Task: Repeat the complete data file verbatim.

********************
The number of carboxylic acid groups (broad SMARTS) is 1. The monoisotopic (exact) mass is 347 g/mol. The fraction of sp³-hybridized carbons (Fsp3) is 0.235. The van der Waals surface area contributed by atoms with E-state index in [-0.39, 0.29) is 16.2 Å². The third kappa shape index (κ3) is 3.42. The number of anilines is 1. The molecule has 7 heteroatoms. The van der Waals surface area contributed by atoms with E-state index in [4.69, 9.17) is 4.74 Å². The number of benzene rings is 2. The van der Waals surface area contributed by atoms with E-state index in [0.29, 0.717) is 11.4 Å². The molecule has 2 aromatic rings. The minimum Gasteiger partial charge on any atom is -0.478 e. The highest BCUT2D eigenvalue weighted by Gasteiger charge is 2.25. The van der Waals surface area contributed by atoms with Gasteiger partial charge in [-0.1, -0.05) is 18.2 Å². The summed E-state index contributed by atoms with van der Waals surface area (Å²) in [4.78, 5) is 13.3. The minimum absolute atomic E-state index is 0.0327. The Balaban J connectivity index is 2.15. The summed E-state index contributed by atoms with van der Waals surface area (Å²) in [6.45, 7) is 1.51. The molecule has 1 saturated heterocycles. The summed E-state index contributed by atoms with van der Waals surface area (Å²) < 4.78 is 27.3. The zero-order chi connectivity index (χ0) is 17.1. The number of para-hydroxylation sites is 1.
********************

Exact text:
The number of carboxylic acid groups (broad SMARTS) is 1. The monoisotopic (exact) mass is 347 g/mol. The fraction of sp³-hybridized carbons (Fsp3) is 0.235. The van der Waals surface area contributed by atoms with E-state index in [-0.39, 0.29) is 16.2 Å². The third kappa shape index (κ3) is 3.42. The number of anilines is 1. The molecule has 7 heteroatoms. The van der Waals surface area contributed by atoms with E-state index in [4.69, 9.17) is 4.74 Å². The number of benzene rings is 2. The van der Waals surface area contributed by atoms with E-state index in [0.29, 0.717) is 11.4 Å². The molecule has 2 aromatic rings. The minimum Gasteiger partial charge on any atom is -0.478 e. The highest BCUT2D eigenvalue weighted by Gasteiger charge is 2.25. The van der Waals surface area contributed by atoms with Gasteiger partial charge in [-0.1, -0.05) is 18.2 Å². The summed E-state index contributed by atoms with van der Waals surface area (Å²) in [4.78, 5) is 13.3. The minimum absolute atomic E-state index is 0.0327. The Balaban J connectivity index is 2.15. The summed E-state index contributed by atoms with van der Waals surface area (Å²) in [6.45, 7) is 1.51. The molecule has 1 saturated heterocycles. The summed E-state index contributed by atoms with van der Waals surface area (Å²) < 4.78 is 27.3. The zero-order chi connectivity index (χ0) is 17.1. The number of para-hydroxylation sites is 1.